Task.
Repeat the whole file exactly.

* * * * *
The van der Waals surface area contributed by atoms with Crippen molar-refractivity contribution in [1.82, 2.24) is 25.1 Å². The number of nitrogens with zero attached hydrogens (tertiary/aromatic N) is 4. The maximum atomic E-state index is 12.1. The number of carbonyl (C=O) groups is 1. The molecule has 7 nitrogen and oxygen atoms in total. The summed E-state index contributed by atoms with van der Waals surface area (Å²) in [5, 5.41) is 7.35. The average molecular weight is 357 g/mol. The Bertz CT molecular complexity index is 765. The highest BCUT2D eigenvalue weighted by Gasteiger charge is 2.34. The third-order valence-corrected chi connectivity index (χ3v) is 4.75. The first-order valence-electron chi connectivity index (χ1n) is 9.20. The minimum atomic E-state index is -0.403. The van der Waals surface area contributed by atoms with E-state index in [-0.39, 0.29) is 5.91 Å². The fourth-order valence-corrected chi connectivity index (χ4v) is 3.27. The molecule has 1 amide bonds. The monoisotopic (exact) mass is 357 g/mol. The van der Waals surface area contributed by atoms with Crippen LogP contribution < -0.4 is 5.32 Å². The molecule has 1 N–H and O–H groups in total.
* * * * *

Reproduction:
The van der Waals surface area contributed by atoms with Crippen molar-refractivity contribution in [1.82, 2.24) is 25.1 Å². The number of nitrogens with zero attached hydrogens (tertiary/aromatic N) is 4. The maximum atomic E-state index is 12.1. The number of carbonyl (C=O) groups is 1. The molecule has 7 nitrogen and oxygen atoms in total. The summed E-state index contributed by atoms with van der Waals surface area (Å²) in [5, 5.41) is 7.35. The average molecular weight is 357 g/mol. The Bertz CT molecular complexity index is 765. The highest BCUT2D eigenvalue weighted by Gasteiger charge is 2.34. The third-order valence-corrected chi connectivity index (χ3v) is 4.75. The first-order valence-electron chi connectivity index (χ1n) is 9.20. The minimum atomic E-state index is -0.403. The van der Waals surface area contributed by atoms with E-state index in [-0.39, 0.29) is 5.91 Å². The fourth-order valence-corrected chi connectivity index (χ4v) is 3.27. The molecule has 1 amide bonds. The monoisotopic (exact) mass is 357 g/mol. The van der Waals surface area contributed by atoms with Crippen LogP contribution < -0.4 is 5.32 Å². The molecule has 1 N–H and O–H groups in total.